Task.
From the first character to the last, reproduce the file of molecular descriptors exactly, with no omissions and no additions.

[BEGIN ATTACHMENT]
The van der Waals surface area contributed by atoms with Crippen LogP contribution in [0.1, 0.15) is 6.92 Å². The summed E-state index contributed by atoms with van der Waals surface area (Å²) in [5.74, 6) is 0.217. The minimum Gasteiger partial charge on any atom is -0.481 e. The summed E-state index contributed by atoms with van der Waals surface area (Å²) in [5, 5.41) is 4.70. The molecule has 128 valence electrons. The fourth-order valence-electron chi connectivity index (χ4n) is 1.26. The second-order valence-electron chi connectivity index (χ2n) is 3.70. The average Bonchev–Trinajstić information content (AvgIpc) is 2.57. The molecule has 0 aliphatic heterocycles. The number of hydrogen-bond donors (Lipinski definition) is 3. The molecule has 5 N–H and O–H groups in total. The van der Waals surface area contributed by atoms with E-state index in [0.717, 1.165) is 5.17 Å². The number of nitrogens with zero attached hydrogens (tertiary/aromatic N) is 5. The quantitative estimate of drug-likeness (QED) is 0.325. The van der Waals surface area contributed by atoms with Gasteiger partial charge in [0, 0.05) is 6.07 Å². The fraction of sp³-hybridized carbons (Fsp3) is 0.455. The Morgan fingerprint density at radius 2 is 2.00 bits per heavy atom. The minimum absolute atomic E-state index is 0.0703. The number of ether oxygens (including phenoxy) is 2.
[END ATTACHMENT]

The van der Waals surface area contributed by atoms with Crippen LogP contribution in [0.1, 0.15) is 6.92 Å². The summed E-state index contributed by atoms with van der Waals surface area (Å²) in [5.74, 6) is 0.217. The minimum Gasteiger partial charge on any atom is -0.481 e. The summed E-state index contributed by atoms with van der Waals surface area (Å²) in [5, 5.41) is 4.70. The molecule has 128 valence electrons. The fourth-order valence-electron chi connectivity index (χ4n) is 1.26. The second-order valence-electron chi connectivity index (χ2n) is 3.70. The average Bonchev–Trinajstić information content (AvgIpc) is 2.57. The molecule has 0 aliphatic heterocycles. The number of hydrogen-bond donors (Lipinski definition) is 3. The molecule has 5 N–H and O–H groups in total. The van der Waals surface area contributed by atoms with E-state index in [0.717, 1.165) is 5.17 Å². The number of nitrogens with zero attached hydrogens (tertiary/aromatic N) is 5. The quantitative estimate of drug-likeness (QED) is 0.325. The van der Waals surface area contributed by atoms with Gasteiger partial charge in [0, 0.05) is 6.07 Å². The fraction of sp³-hybridized carbons (Fsp3) is 0.455. The Morgan fingerprint density at radius 2 is 2.00 bits per heavy atom. The minimum absolute atomic E-state index is 0.0703. The number of ether oxygens (including phenoxy) is 2.